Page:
The Celtic Lodge was always a happy Lodge with a great number of friends both at home and abroad. They had visited more than most Lodges throughout the length and breadth of Scotland and all Lodges looked forward to a visit by their Celtic Brethren, dressed in their highland outfits and led by pipers. But being Celts they also had a dour side to their nature. In 1891 a division arose about the arrangements for the Lodges Annual Ball, neither side could see their way to cede the point and it is recorded that by a majority of four that the Lodge would cease to function and that they would all part as good friends as usual. The Lodge was resuscitated in 1921 and has continued with the same flamboyant spirit as their forefathers and are a welcome and honoured member of the Masonic family in Edinburgh. The Lodge met in the Canongate, their landlord being their old friend, the Lodge Canongate Kilwinning No. 2. But the brethren wanted premises of their own and were on the lookout for something suitable but their thoughts were forever turning towards the
For many years the Brethren, their ladies and their friends held dances, whist drives, jumble sales, coffee nights, get togethers and raffles to raise funds for the restoration work. Eventually work started and soon they saw the fruitation of all their labours. On Tuesday 15th January, 1963 the Celtic Lodge were back in Brodie’s Close, to the premises they last used a hundred and forty years previously. The restored building consists of the east and west properties in Brodie’s Close and the arched properties linking them. The new Lodge premises were part of a group of properties purchased by the Celtic Lodge in 1945. As the whole properties were more than the Lodge required, it was decided to gift to the City of Edinburgh the buildings fronting the Lawnmarket, now transformed into the Carnegie Central Library and what were the Lothian and Peebles Police Headquarters but is now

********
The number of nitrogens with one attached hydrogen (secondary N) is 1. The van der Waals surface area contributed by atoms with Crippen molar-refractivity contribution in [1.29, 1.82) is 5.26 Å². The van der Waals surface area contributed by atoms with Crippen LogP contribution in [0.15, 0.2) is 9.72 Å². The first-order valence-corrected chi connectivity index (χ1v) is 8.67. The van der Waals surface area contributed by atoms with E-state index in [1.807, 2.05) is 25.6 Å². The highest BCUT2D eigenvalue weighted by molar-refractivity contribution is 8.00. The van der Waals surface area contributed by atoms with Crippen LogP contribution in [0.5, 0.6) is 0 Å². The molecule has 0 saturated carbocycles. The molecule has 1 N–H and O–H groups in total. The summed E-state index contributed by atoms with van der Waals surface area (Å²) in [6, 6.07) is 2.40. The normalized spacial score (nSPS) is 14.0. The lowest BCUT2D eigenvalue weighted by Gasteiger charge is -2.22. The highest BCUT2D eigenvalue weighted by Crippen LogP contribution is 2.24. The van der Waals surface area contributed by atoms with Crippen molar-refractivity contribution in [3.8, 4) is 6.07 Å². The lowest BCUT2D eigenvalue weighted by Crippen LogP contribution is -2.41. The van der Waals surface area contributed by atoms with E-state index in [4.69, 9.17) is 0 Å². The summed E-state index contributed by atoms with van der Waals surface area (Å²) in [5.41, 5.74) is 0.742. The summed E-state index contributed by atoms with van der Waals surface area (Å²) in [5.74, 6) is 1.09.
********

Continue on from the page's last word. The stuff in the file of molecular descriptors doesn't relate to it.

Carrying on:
part of the Regional Council. The Edinburgh Evening News of Wednesday 9th January, 1963 printed the following:-
BRODIE’S CLOSE SEES VAST CHANGES RESTORED HOME IN LAWNMARKET FOR MASONS A superb piece of restoration work has been completed in the Lawnmarket, Edinburgh, to provide a new home for the Celtic Lodge No. 291. The Lodge rooms in Brodie’s Close, contains some priceless and historic features which include ornate sixteenth and seventeenth century ceilings and a priceless handcarved fireplace surround. Eighteen months ago restoration work started in the property which included the Brodie family workshops where the renowned notoriety, the Deacon himself was brought after his execution in 1788 in a vain attempt to revive him. When the Celtic Lodge purchased the property in 1945, from the Town and Gown Society they also obtained property in excess of their own needs. The building fronting the Lawnmarket was gifted to Edinburgh Corporation and has since been transformed into the Carnegie Central Library and the Lothian and Peebles Police Headquarters. CONSECRATION Next Tuesday, the new Lodge Rooms will be consecrated in the presence of Lord Bruce, Grand Master Mason of Scotland, and the Celtic Lodge members will be back in premises where the